The expected impact: The requirement that parties provide a substantive response to mitigation terms within 3 business days or risk rejection of their filing, could materially change the dynamic between the parties and the Committee during mitigation negotiations involving complex terms. CFIUS may face less pressure to reach accommodations with parties if CFIUS has a discretionary mechanism to reset the process and avoid the case ending up before the President (as would otherwise be the case if the parties do not seek to withdraw their notice at the end of the investigation period). Furthermore, while parties should be more carefully assessing feasibility of proposed mitigation in light of CFIUS’s more aggressive mitigation enforcement posture, a 3-business day response rule may create pressure on parties to rush their analysis and accept compliance risk to avoid the commercial cost of rejection and resetting of the CFIUS clock. The expansion of CFIUS’s authority to request information and the increased per-violation penalty, while having some potentially concerning implications, appear to have a reasonable basis generally and are not likely to affect the vast majority of parties that go before CFIUS.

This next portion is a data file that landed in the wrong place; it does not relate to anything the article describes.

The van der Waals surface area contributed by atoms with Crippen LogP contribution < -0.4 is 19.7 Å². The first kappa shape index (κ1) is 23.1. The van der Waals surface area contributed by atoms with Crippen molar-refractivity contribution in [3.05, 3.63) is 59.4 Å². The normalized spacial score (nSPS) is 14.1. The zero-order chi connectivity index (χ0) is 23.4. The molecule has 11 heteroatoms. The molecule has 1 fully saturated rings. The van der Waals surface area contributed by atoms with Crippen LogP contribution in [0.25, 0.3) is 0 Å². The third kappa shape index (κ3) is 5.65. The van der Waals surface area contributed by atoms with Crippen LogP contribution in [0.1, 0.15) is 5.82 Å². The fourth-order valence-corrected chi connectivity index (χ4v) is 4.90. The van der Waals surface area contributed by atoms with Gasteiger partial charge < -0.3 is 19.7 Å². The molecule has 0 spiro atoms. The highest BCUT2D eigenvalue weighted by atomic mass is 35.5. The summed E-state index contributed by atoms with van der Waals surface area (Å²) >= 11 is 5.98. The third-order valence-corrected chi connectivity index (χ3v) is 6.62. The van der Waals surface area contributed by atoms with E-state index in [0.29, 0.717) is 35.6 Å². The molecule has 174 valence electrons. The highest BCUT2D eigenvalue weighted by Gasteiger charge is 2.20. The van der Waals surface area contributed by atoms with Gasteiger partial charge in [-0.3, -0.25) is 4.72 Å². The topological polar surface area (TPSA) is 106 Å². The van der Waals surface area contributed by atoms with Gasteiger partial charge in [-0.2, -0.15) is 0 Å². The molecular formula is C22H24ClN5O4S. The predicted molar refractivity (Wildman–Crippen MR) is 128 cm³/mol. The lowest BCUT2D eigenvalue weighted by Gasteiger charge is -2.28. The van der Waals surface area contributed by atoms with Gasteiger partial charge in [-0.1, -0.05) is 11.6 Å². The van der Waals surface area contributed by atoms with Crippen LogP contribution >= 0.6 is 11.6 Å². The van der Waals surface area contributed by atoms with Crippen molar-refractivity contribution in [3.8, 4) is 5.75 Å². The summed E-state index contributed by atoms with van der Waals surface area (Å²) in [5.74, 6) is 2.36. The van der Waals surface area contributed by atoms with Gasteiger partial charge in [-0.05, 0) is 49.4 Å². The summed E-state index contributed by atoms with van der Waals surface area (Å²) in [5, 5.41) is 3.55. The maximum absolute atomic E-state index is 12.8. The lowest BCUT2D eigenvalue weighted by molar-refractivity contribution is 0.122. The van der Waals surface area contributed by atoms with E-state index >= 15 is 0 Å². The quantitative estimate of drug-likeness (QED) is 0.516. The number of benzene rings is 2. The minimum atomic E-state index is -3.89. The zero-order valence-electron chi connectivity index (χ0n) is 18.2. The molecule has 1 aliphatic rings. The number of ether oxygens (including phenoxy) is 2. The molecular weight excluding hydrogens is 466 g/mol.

The big picture: CFIUS wants to make it crystal clear to the investment community that it is focused on enforcement and compliance, and it is quite explicit in this regard in the associated press release. It is very notable that CFIUS chose not to include within this NPRM any changes to streamline the process and reduce unnecessary burdens on parties, changes that have been foreshadowed by Treasury officials for nearly a year. The net result is that those long-standing aspects of the CFIUS process that were intended to ensure that it operated in a manner that was consistent with the historical open investment policy of the United States are being overtaken. As CFIUS starts to look at investment more through an enforcement lens, parties will likely view the process as potentially more adversarial than they have in the past.